May 24, 2007
The IQPC Conference on Information Retention and E-Disclosure Management, London 22 and 23 May 2007
A load of self-imposed rules and habits were cast aside this week.
I usually sit at my desk until the early hours, and dawn is something which comes at the end of the day not the beginning.
I don’t go to conferences, mainly because I usually fall asleep if I am merely an observer rather than a participant – mildly embarrassing at concerts, deeply so at business events.
I don’t name products or suppliers, partly because of a hazy notion that I compromise my independence by doing so and partly for fear that rival suppliers will never speak to me again.
So it was a little out of character that, for two days running this week, I was on a train to London at 5:51am for Legal IQ’s conference on Information Retention and E-Disclosure Management. I stayed awake and interested through nearly 18 hours of a very deep and wide exploration of the issues implicit in the conference title, and I name the supplier with no qualms. Read the rest of this entry »
May 16, 2007
Master Whitaker has agreed to become Honorary President of LiST, the Legal Technology Support Group.
Master Whitaker is a Master of the Supreme Court, Queen’s Bench Division, and a member of the Civil Procedure Rule Committee.
He has long been an enthusiastic proponent of the use of technology in the UK courts, and is a frequent speaker at seminars and conferences, particularly on the subject of e-Disclosure.
There is information about LiST on my web site, including a commentary on LiST’s Data Exchange Protocol Part 2 of 2 – Disclosure Data which was published at the end of April 2007.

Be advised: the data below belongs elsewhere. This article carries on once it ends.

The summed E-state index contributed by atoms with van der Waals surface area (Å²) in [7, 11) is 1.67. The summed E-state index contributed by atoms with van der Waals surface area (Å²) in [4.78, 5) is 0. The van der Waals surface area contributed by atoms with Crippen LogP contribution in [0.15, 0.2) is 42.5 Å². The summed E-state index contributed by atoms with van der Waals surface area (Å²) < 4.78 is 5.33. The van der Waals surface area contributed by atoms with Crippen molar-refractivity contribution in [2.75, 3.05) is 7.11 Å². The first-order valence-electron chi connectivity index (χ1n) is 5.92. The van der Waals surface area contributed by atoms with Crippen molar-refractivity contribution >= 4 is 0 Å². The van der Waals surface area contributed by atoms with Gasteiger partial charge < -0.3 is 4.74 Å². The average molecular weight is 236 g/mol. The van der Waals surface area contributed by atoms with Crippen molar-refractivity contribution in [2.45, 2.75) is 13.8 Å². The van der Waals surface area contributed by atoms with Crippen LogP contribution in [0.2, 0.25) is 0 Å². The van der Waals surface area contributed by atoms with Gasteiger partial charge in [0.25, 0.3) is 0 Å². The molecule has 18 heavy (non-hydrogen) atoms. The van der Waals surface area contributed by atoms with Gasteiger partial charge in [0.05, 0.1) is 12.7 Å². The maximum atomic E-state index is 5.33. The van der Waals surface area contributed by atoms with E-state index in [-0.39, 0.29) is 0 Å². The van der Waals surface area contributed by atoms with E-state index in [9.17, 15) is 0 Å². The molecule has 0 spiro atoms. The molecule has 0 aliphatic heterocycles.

May 3, 2007
“Part 2 of LiST’s Data Exchange Protocol says that adherence to the Protocol “may require a party to enlist the expertise of an external consultant”. That is what I do, and is both my reason for writing about this area and the qualification for doing so. I mention it at the beginning, rather than shyly slipping it in at the end, because the availability of such services, and the fact that you can rent litigation software, host it externally and outsource the scanning and coding, means that anyone engaged in document-heavy litigation can compete on equal terms with the large firms whose experts wrote the Data Exchange Protocol.
What follows is therefore a summary of LiST’s Data Exchange Protocol for the benefit of those who may not have in-house expertise or software but who are receptive to the idea that their clients’ interests, and their own commercial interests, lie in competing for document-heavy dispute work with large and technically-proficient firms, and in doing it cost-effectively.”
This is an extract from my commentary on Part 2 of LiST’s Data Exchange Protocol, which came out at the end of April. Read the rest of this entry »